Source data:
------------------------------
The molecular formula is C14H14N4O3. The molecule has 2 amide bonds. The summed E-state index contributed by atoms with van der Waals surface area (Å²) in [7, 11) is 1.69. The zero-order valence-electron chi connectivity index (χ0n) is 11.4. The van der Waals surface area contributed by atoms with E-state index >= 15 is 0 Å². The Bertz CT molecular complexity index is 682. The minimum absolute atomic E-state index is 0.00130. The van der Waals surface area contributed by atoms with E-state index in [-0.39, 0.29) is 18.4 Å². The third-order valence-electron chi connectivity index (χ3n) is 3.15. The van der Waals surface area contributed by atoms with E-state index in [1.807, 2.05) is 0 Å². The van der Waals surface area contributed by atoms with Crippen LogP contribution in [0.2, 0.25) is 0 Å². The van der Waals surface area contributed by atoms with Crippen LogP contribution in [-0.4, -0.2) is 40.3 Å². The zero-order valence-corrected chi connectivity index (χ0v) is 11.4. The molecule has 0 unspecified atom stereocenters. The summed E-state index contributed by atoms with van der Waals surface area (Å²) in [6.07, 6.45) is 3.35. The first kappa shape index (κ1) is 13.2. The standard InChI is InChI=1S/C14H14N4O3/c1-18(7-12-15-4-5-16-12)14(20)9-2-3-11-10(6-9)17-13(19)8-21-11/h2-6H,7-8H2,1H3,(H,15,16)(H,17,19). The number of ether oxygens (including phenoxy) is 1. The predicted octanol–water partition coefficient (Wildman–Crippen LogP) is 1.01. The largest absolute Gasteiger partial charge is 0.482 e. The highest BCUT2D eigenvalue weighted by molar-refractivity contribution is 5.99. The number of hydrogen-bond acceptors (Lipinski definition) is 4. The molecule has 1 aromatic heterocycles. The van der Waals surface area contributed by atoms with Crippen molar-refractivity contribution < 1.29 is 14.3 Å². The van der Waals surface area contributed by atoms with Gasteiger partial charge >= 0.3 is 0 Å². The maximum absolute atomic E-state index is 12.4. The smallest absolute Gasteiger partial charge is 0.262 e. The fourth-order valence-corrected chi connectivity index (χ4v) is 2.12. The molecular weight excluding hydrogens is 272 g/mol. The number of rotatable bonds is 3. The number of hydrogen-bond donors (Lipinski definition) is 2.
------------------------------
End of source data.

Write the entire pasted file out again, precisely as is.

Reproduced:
The molecular formula is C14H14N4O3. The molecule has 2 amide bonds. The summed E-state index contributed by atoms with van der Waals surface area (Å²) in [7, 11) is 1.69. The zero-order valence-electron chi connectivity index (χ0n) is 11.4. The van der Waals surface area contributed by atoms with E-state index >= 15 is 0 Å². The Bertz CT molecular complexity index is 682. The minimum absolute atomic E-state index is 0.00130. The van der Waals surface area contributed by atoms with E-state index in [-0.39, 0.29) is 18.4 Å². The third-order valence-electron chi connectivity index (χ3n) is 3.15. The van der Waals surface area contributed by atoms with E-state index in [1.807, 2.05) is 0 Å². The van der Waals surface area contributed by atoms with Crippen LogP contribution in [0.2, 0.25) is 0 Å². The van der Waals surface area contributed by atoms with Crippen LogP contribution in [-0.4, -0.2) is 40.3 Å². The zero-order valence-corrected chi connectivity index (χ0v) is 11.4. The molecule has 0 unspecified atom stereocenters. The summed E-state index contributed by atoms with van der Waals surface area (Å²) in [6.07, 6.45) is 3.35. The first kappa shape index (κ1) is 13.2. The standard InChI is InChI=1S/C14H14N4O3/c1-18(7-12-15-4-5-16-12)14(20)9-2-3-11-10(6-9)17-13(19)8-21-11/h2-6H,7-8H2,1H3,(H,15,16)(H,17,19). The number of ether oxygens (including phenoxy) is 1. The predicted octanol–water partition coefficient (Wildman–Crippen LogP) is 1.01. The largest absolute Gasteiger partial charge is 0.482 e. The highest BCUT2D eigenvalue weighted by molar-refractivity contribution is 5.99. The number of hydrogen-bond acceptors (Lipinski definition) is 4. The molecule has 1 aromatic heterocycles. The van der Waals surface area contributed by atoms with Crippen molar-refractivity contribution < 1.29 is 14.3 Å². The van der Waals surface area contributed by atoms with Gasteiger partial charge >= 0.3 is 0 Å². The maximum absolute atomic E-state index is 12.4. The smallest absolute Gasteiger partial charge is 0.262 e. The fourth-order valence-corrected chi connectivity index (χ4v) is 2.12. The molecular weight excluding hydrogens is 272 g/mol. The number of rotatable bonds is 3. The number of hydrogen-bond donors (Lipinski definition) is 2.